Activists rallied in Detroit’s busy Eastern Market on Saturday morning, June 17, to condemn the attempted murder of a homeless Black man in broad daylight by white supremacist thugs. Members of Workers World Party and the Michigan Peoples Defense Network called the action to condemn the heinous hate crime.
On June 1, three racists attacked Randolph Davison as he was sitting outside a mental health treatment center in the historic Eastern Market commercial district of Detroit. The attackers shouted the n-word and repeatedly stabbed and slashed Davison with a knife.
Local corporate media described the attack as a “jumping” in which Davison was supposedly stabbed in the leg. However, Davison revealed multiple gashes across his chest at a June 13 press conference held to announce the rally.
Organizers say the attack was a hate crime of attempted murder and should be treated as such by the authorities. But, despite heavy security camera coverage of the area, Detroit police have announced no suspects and have made no arrests in the case.
The knife attack mirrors other recent white supremacist hate crimes across the country, including the racist murders of Black men in New York and Maryland, as well as the murder of two bystanders who intervened against a white supremacist in Oregon.
Activists gathered at the corner of Russell and Wilkins streets in Eastern Market and distributed leaflets condemning the attack on Davison. Speakers analyzed the attack in the context of the gentrification of the Eastern Market area.
Under the guise of Detroit’s “revitalization,” the Detroit city government and the wealthy developers that control the city have used Eastern Market, one of the largest farmer’s markets in the U.S., as a tourist attraction for whites coming from the well-off Detroit suburbs and elsewhere.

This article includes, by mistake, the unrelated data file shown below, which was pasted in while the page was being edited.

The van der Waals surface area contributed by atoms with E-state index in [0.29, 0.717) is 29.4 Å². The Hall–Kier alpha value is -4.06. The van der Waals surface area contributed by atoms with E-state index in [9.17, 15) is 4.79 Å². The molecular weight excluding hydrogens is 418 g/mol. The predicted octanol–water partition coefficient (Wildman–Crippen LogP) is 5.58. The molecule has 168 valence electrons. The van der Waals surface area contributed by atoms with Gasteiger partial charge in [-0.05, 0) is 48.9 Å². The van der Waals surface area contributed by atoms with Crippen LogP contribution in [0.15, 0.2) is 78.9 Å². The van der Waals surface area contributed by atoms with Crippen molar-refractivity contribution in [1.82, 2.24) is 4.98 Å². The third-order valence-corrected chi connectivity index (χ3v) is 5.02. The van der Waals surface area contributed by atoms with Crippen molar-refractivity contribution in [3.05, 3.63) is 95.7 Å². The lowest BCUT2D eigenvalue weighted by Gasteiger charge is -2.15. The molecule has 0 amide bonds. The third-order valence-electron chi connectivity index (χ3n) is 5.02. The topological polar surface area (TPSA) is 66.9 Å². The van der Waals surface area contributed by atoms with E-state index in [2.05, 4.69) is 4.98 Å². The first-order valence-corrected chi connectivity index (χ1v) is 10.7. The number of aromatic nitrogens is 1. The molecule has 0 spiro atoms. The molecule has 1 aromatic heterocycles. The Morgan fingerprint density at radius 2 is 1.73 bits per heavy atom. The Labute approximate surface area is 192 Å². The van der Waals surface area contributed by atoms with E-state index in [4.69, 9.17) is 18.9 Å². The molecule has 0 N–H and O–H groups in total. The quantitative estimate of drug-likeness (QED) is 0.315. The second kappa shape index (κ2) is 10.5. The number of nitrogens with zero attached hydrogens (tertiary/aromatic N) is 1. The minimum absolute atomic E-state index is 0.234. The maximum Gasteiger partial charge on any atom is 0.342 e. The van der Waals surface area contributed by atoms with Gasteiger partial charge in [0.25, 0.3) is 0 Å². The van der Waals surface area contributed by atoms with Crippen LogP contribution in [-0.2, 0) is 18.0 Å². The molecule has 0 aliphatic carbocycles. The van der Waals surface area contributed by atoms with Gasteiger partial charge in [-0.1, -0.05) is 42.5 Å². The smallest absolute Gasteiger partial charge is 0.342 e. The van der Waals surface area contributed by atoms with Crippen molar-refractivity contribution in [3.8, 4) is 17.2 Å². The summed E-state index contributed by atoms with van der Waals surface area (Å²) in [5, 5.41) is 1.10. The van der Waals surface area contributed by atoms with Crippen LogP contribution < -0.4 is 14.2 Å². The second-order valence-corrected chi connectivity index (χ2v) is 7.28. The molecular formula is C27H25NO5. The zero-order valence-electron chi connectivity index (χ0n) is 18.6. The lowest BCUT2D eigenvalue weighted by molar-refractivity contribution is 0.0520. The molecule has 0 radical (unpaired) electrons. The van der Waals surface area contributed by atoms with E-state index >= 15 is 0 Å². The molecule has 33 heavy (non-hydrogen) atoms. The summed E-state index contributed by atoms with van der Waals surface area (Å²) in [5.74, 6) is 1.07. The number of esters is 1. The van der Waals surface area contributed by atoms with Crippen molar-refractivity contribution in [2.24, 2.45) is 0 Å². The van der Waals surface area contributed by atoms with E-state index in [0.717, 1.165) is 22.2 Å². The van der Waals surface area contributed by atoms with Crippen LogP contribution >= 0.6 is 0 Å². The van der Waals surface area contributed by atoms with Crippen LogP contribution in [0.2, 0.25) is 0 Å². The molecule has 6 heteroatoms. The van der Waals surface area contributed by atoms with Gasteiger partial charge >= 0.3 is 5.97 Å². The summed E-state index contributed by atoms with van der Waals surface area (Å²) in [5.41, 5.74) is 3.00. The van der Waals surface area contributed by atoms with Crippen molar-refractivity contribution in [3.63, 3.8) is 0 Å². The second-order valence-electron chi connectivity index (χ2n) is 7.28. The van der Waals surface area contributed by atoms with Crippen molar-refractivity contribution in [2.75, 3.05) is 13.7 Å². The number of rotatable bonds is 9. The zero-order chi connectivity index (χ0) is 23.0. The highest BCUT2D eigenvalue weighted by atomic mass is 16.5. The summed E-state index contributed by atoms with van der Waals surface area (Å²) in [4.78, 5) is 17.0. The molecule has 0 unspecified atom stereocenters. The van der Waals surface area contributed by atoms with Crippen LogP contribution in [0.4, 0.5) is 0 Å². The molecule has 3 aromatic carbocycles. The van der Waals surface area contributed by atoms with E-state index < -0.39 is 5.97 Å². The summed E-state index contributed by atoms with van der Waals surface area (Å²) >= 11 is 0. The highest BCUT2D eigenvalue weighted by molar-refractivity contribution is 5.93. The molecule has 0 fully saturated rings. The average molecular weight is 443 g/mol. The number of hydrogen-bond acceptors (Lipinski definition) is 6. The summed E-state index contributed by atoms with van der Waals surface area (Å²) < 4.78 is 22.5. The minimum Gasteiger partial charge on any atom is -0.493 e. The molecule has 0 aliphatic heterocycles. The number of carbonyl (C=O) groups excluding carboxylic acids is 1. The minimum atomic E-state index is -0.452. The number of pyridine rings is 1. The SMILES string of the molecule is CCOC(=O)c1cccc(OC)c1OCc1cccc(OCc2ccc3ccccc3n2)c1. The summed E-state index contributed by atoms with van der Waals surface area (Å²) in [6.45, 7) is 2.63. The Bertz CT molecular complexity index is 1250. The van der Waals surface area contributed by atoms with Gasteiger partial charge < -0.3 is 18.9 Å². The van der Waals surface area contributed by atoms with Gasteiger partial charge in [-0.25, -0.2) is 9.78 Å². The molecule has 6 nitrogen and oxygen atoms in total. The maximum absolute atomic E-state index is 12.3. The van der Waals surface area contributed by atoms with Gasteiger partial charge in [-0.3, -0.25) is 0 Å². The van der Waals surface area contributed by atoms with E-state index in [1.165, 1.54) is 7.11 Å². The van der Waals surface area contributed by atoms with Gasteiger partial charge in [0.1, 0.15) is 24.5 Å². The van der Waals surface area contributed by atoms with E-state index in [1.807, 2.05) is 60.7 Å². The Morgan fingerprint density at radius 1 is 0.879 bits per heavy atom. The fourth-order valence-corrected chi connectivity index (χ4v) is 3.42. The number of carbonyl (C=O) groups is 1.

Speakers and protesters said that a hate crime as brazen as Davison’s attempted murder could only have happened in an environment in which racists feel emboldened. Gentrification, along with the racist green light coming from the U.S. president and his cabinet, have provided that environment in Detroit, a majority-African-American city.
Activists also contrasted the police response to the attack to the fast arrests of graffiti artists in gentrified areas of Detroit, who are quickly identified via video surveillance and charged.
Following the rally, protesters marched down the main thoroughfare of Eastern Market, disrupting the shopping and brunches of market goers and chanting anti-racist messages as well as “Justice for Randolph!” Several passersby joined the march.
Detroit police harassed the marchers, at first falsely claiming protesters had no right to assemble on a public sidewalk and then denying that the hate crime ever took place.
Several pro-choice clinic escorts also joined WWP and MPDN members at the action.